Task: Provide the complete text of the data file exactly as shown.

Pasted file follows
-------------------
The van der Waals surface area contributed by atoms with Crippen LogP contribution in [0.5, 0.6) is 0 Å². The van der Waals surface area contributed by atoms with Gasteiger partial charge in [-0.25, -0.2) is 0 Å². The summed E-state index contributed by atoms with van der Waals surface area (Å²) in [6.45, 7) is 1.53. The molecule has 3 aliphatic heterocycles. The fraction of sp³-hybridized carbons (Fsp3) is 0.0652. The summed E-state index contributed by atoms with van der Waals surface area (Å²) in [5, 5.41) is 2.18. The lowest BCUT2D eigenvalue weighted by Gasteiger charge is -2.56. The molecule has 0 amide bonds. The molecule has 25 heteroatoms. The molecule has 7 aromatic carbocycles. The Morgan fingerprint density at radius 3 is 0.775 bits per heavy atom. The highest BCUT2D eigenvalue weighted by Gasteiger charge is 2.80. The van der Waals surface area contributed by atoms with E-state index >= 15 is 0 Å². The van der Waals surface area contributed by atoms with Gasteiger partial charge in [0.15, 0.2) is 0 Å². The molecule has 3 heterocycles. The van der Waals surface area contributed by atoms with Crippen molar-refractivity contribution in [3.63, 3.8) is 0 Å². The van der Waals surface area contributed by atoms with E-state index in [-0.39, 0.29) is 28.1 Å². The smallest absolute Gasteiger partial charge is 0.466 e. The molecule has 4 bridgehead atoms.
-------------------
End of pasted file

The van der Waals surface area contributed by atoms with Crippen LogP contribution in [0.5, 0.6) is 0 Å². The van der Waals surface area contributed by atoms with Gasteiger partial charge in [-0.25, -0.2) is 0 Å². The summed E-state index contributed by atoms with van der Waals surface area (Å²) in [6.45, 7) is 1.53. The molecule has 3 aliphatic heterocycles. The fraction of sp³-hybridized carbons (Fsp3) is 0.0652. The summed E-state index contributed by atoms with van der Waals surface area (Å²) in [5, 5.41) is 2.18. The lowest BCUT2D eigenvalue weighted by Gasteiger charge is -2.56. The molecule has 0 amide bonds. The molecule has 25 heteroatoms. The molecule has 7 aromatic carbocycles. The Morgan fingerprint density at radius 3 is 0.775 bits per heavy atom. The highest BCUT2D eigenvalue weighted by Gasteiger charge is 2.80. The van der Waals surface area contributed by atoms with E-state index >= 15 is 0 Å². The van der Waals surface area contributed by atoms with Gasteiger partial charge in [0.15, 0.2) is 0 Å². The molecule has 3 heterocycles. The van der Waals surface area contributed by atoms with Crippen molar-refractivity contribution in [3.63, 3.8) is 0 Å². The van der Waals surface area contributed by atoms with E-state index in [-0.39, 0.29) is 28.1 Å². The smallest absolute Gasteiger partial charge is 0.466 e. The molecule has 4 bridgehead atoms.